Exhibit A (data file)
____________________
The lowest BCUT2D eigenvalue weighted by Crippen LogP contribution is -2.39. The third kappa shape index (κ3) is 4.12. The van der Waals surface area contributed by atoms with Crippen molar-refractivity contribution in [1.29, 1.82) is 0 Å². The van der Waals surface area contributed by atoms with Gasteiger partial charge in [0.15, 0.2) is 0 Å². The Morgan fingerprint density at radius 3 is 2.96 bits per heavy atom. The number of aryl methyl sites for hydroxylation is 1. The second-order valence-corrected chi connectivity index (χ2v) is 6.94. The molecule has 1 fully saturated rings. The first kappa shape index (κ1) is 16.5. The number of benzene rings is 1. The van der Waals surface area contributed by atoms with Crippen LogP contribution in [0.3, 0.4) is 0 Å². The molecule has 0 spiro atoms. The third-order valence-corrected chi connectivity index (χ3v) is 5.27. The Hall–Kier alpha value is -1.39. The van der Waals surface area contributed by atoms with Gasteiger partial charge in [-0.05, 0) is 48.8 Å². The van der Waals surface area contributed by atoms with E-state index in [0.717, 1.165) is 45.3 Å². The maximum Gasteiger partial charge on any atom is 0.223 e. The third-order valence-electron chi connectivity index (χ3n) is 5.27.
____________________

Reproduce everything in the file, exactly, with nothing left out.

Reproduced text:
The lowest BCUT2D eigenvalue weighted by Crippen LogP contribution is -2.39. The third kappa shape index (κ3) is 4.12. The van der Waals surface area contributed by atoms with Crippen molar-refractivity contribution in [1.29, 1.82) is 0 Å². The van der Waals surface area contributed by atoms with Gasteiger partial charge in [0.15, 0.2) is 0 Å². The Morgan fingerprint density at radius 3 is 2.96 bits per heavy atom. The number of aryl methyl sites for hydroxylation is 1. The second-order valence-corrected chi connectivity index (χ2v) is 6.94. The molecule has 1 fully saturated rings. The first kappa shape index (κ1) is 16.5. The number of benzene rings is 1. The van der Waals surface area contributed by atoms with Crippen LogP contribution in [0.3, 0.4) is 0 Å². The molecule has 0 spiro atoms. The third-order valence-corrected chi connectivity index (χ3v) is 5.27. The Hall–Kier alpha value is -1.39. The van der Waals surface area contributed by atoms with Gasteiger partial charge in [-0.05, 0) is 48.8 Å². The van der Waals surface area contributed by atoms with E-state index in [0.717, 1.165) is 45.3 Å². The maximum Gasteiger partial charge on any atom is 0.223 e. The third-order valence-electron chi connectivity index (χ3n) is 5.27.